Former driver turned commentator Christijan Albers says it isn’t right to criticise Max Verstappen for making a move on Sergio Perez in Turkey, even if it did end in a spin.
Lining up second on the Istanbul Park grid, Verstappen had hoped that starting ahead of the Mercedes drivers would give him a good shot at the win.
Instead, he found himself having to battle the Racing Point drivers.
In difficult conditions, Lance Stroll held the early lead while Verstappen tried to keep up with Sergio Perez.
Chasing down Perez, Verstappen made his move on lap 18 only to run over the kerbs, lose control of his RB16 and spin.
That flat-spotted his tyres, forcing him to stop and dropping him down the order.
He recovered to finish sixth on the day.
The Dutchman, though, was criticised by some pundits who felt it was an ill-timed move.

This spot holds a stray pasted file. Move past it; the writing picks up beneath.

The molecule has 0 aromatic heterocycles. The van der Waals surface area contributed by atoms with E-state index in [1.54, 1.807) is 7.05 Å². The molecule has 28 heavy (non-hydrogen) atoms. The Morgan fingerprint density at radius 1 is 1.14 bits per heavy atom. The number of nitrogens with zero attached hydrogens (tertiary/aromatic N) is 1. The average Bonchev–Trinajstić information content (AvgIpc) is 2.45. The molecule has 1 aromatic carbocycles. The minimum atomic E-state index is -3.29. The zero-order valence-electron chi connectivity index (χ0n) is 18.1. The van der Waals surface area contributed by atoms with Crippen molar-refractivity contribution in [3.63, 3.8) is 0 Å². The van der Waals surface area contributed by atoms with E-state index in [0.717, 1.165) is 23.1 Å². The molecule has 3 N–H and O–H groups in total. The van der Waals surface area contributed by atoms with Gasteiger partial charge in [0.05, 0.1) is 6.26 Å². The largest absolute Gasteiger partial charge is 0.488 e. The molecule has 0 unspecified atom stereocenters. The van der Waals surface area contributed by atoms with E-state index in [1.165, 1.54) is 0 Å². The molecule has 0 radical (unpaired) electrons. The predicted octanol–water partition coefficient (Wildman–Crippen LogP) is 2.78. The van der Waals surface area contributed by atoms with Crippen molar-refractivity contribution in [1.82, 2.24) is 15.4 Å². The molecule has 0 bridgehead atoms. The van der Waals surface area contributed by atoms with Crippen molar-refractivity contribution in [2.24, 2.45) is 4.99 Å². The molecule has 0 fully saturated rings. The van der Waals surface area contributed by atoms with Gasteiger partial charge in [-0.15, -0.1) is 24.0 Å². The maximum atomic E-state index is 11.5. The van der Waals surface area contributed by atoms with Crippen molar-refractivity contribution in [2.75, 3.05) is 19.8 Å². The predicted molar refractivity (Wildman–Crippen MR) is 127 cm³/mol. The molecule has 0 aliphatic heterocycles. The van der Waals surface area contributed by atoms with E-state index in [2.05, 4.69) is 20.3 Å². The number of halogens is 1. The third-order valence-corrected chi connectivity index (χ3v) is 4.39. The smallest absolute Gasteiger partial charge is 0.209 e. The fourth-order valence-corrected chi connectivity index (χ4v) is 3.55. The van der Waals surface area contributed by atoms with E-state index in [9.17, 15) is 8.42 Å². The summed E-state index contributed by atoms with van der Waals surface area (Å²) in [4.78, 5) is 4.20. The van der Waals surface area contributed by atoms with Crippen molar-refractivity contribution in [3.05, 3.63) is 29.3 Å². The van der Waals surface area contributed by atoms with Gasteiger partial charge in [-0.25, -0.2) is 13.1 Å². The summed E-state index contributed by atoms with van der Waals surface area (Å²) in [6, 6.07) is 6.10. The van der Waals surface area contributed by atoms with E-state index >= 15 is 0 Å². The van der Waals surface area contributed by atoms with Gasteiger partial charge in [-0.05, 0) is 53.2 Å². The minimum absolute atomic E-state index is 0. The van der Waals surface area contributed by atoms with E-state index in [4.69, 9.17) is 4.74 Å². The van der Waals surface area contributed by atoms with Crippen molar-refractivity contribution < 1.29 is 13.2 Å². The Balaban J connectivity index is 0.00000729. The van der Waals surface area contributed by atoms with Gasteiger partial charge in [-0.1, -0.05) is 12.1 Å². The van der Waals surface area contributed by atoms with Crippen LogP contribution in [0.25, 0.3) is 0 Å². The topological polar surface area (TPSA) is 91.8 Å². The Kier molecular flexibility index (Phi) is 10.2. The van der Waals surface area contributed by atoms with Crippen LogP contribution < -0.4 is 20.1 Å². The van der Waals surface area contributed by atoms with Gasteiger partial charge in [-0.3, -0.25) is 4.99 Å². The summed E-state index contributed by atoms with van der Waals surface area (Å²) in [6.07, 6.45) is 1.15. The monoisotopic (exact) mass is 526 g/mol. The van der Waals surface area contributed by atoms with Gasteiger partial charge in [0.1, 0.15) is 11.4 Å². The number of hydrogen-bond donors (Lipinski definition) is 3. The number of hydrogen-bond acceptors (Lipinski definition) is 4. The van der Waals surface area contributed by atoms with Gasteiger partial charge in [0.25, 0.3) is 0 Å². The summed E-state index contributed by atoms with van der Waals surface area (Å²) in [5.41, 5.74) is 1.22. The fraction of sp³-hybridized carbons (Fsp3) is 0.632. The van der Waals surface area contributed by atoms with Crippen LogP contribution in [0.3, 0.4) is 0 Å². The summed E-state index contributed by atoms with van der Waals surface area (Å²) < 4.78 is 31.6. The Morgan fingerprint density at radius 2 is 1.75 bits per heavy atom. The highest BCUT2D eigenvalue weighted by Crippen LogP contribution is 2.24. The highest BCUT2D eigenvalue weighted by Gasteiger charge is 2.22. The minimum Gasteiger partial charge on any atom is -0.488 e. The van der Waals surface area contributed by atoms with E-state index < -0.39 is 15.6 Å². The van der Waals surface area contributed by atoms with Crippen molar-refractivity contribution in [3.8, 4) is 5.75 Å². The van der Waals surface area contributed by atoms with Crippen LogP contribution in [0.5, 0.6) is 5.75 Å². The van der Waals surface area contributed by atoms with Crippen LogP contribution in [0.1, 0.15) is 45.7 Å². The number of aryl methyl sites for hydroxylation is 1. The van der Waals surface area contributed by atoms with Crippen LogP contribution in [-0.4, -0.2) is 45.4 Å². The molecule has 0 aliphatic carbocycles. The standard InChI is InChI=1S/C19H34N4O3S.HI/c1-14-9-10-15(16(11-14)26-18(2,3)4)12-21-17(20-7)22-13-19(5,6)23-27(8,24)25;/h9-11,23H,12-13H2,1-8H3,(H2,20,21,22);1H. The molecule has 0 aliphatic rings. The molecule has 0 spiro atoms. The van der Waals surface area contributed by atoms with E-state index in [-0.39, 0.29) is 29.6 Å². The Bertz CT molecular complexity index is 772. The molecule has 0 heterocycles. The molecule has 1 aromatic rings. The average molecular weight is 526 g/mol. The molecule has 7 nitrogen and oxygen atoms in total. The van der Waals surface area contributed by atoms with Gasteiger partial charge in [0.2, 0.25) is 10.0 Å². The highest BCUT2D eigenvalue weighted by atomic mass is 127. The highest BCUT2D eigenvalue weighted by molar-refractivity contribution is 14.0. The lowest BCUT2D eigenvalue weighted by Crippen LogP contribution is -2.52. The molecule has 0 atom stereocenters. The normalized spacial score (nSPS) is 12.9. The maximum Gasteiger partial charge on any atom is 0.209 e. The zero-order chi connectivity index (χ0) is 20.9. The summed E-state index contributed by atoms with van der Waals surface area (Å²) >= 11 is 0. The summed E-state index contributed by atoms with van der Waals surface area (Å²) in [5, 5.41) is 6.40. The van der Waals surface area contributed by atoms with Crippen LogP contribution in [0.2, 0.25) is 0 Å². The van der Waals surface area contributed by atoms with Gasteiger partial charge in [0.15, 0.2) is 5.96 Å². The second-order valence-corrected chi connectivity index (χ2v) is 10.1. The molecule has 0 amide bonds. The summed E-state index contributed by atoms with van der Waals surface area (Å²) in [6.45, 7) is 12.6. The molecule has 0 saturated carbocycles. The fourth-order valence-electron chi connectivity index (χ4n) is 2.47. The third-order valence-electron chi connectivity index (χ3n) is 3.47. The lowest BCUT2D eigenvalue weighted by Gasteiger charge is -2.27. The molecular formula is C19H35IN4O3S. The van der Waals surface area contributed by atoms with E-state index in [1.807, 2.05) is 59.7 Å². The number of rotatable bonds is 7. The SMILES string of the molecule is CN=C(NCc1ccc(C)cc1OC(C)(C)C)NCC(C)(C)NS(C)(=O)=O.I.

“During and after the Turkish Grand Prix, I was once again greatly disturbed by the many opinions of analysts on television and of so-called connoisseurs on social media,” he wrote in his column for De Telegraaf.
“Max Verstappen received a lot of criticism after his disappointing race in Istanbul.
“Of course he made a mistake, which caused him to spin, but it is absolute nonsense to say that he shouldn’t have taken action behind Sergio Pérez.
“Of course I understand that people on television and journalists need to have their stories ready. But you always have to have a fight until drivers or team members have said something.
“At that point, they are the only people with the expertise. It’s a technical sport.”
He believes the Red Bull driver did everything right as in Formula 1, you have to take your chances.
“The fact that Max took that action was a good thing,” he added. “Everyone knows that you hardly get that chance, apart from the fact that drivers could not use the DRS at that moment in the race. He should only have chosen eggs for his money.
“I think it is a nonsense story to say that Max should not have taken that action behind Perez. With the current Formula 1 cars it is so difficult to follow. You rarely get so close behind a predecessor.”